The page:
This, in my opinion, is the key to the second question above. The
collective pain that might exist is in fact the collection of people
having the same pain experiences from a given common cause. Although
individuals are feeling pain or fear, our ability to extract patters
from a given set of data gives us the concept of collective pain or
fear. This, of course, is an epistemological phenomenon and not a
metaphysical fact. Fear, from an approaching hurricane, equates to
collective fear if most of the people living in a city are panic
stricken and maybe try to flee the forthcoming disaster. This is an easy
case to appreciate because we are dealing with objective reality, most
people would know what a hurricane is when they see one. And would know
what to do when they see one: run.

Take an opposite case. Under dictatorships, and sometimes not, it is
very necessary to have a real or imaginary enemy to justify one's
powers. The whole of society is engrossed in the culture of defeating
the enemy, children grow up in an atmosphere of having to fight the
enemy. The economy and the military forces are geared up to deal with
this enemy. Of course, those who believe this sham would no doubt feel
unsafe and threatened, and no doubt would support any measures taken by
their leaders. The point is that collective fear, from real or imagined
causes, can easily be manipulated, especially by those in power, but not
exclusively since there are many businesses that function on this
principle. Offering escape type of solutions to this fear works very
well in the short term, for example occasionally accusing someone of
spying. This works in the same way that stealing a loaf of bread or
taking a short weekend works at the personal level. Short term
justification over long term solutions.

However, there are important differences between the collective scenario
and the personal scenario. To being with, there can be no doubt about
reality at the personal level; if one is bored at work, for example from
having to shift papers from one end of the desk to the other, there can
be no doubt what one feels. But this does not mean that all are bored
from doing this work. However, at the collective level the cause of the
fear, or whatever, there must be something that exists independent from
the individual. The hurricane is independent from everyone in the city,
and in a way so is the enemy the authorities keep talking about. A lot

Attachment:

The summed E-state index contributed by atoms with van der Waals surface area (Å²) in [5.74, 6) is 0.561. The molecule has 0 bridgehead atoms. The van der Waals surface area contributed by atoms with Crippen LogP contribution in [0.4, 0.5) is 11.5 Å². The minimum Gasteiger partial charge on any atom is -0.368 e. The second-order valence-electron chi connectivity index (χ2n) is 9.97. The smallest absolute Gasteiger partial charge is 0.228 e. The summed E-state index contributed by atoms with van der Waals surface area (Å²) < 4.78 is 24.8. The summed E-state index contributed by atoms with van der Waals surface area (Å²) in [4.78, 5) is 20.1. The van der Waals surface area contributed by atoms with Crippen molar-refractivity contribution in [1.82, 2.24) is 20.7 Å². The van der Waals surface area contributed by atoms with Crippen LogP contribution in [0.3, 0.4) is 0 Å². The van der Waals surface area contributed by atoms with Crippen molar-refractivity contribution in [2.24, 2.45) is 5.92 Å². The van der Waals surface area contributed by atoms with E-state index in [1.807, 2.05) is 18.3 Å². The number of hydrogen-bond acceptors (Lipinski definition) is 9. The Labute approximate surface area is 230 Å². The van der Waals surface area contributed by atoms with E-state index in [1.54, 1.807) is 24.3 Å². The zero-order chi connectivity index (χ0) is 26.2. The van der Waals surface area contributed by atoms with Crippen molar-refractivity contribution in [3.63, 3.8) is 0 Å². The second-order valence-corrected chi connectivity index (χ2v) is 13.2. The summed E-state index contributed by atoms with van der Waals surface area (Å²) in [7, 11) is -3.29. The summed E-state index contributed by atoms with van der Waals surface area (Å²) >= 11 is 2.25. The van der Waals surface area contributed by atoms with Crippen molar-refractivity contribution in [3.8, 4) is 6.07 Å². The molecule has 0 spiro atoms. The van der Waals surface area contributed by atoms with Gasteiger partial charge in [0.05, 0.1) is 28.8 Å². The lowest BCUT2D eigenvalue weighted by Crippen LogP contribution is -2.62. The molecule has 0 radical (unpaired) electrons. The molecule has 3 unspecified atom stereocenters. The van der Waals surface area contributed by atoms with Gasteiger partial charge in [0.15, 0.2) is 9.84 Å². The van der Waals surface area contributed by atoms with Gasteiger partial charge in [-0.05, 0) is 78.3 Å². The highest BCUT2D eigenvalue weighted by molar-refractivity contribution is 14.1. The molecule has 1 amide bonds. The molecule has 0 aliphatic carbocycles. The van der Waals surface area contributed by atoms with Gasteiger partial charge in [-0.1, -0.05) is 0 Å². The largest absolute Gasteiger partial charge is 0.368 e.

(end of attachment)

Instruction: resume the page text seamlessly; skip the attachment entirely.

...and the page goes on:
depends on what we take to be true and what we accept to believe in.
Hence the importance of induction is that it is very easy to manipulate
beliefs by manipulating the facts, or just simply presenting them in
different light. A war that took place 400 years ago can easily be
presented as a urgent modern threat.

Of course, collective fear and pain need not be the result of
manipulation. It is quite rational that people fear wars or hurricanes;
some would say that such fear is hard-wired in us as a survival
instinct. The opposite is also true. Sometimes we fail to see danger
when we ought to. For example, excessive sun bathing, failing to take
economic precaution during high levels of inflation. And then there are
matters relating to the defence and security of one's country; history
has shown us many times that this is not a matter to be trifled with,
yet many would still wish to give this a miss. We also have examples
when society might experience fear when none is called for. Our attitude
to other cultures might feature prominently here.

In a way, escape from reality, is a short term solution to a very old
problem: pain. Reality itself is a very hard task master, finding out
what is real is not easy. A lot depends on our knowledge about the
world, which is saying a lot, since we might not have the time, the
means or the ability to discover what is true and what is false. Hence,
escaping by doing the right thing might not be as easy as we might
think, since we might not know enough about what to do.

And here is where the third question above comes in: is there an
opposite to the expression, escape from reality? Theoretically, escape
from reality is supposed to do us good, even if it is short term. So,
theoretically, the opposite is something that, supposedly, will do us
harm. And what can do us more harm than flight into fantasy?

Take care

Lawrence

25-9-2005




from Lawrence, SUNDAY PhiloMadrid meeting: Escaping from reality